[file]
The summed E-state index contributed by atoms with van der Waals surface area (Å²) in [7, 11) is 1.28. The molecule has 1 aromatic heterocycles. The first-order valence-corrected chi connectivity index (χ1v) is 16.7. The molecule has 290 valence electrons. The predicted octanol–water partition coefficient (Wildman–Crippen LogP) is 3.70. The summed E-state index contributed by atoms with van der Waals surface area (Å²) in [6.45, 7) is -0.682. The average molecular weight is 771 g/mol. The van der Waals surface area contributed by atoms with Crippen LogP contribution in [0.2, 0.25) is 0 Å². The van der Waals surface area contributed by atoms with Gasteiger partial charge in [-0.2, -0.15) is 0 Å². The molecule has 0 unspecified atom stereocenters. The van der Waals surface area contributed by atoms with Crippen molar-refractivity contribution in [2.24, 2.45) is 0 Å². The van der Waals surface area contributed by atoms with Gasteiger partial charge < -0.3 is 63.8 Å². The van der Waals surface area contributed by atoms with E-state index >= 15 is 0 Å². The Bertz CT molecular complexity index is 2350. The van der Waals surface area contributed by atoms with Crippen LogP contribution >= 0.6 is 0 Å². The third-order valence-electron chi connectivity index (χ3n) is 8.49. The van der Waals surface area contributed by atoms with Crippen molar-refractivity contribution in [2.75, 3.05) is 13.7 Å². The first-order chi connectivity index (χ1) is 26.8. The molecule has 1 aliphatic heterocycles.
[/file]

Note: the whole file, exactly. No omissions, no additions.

The summed E-state index contributed by atoms with van der Waals surface area (Å²) in [7, 11) is 1.28. The molecule has 1 aromatic heterocycles. The first-order valence-corrected chi connectivity index (χ1v) is 16.7. The molecule has 290 valence electrons. The predicted octanol–water partition coefficient (Wildman–Crippen LogP) is 3.70. The summed E-state index contributed by atoms with van der Waals surface area (Å²) in [6.45, 7) is -0.682. The average molecular weight is 771 g/mol. The van der Waals surface area contributed by atoms with Crippen LogP contribution in [0.2, 0.25) is 0 Å². The van der Waals surface area contributed by atoms with Gasteiger partial charge in [-0.2, -0.15) is 0 Å². The molecule has 0 unspecified atom stereocenters. The van der Waals surface area contributed by atoms with Crippen molar-refractivity contribution in [2.24, 2.45) is 0 Å². The van der Waals surface area contributed by atoms with Gasteiger partial charge < -0.3 is 63.8 Å². The van der Waals surface area contributed by atoms with E-state index >= 15 is 0 Å². The Bertz CT molecular complexity index is 2350. The van der Waals surface area contributed by atoms with Crippen LogP contribution >= 0.6 is 0 Å². The third-order valence-electron chi connectivity index (χ3n) is 8.49. The van der Waals surface area contributed by atoms with Crippen molar-refractivity contribution in [2.75, 3.05) is 13.7 Å². The first-order chi connectivity index (χ1) is 26.8. The molecule has 1 aliphatic heterocycles.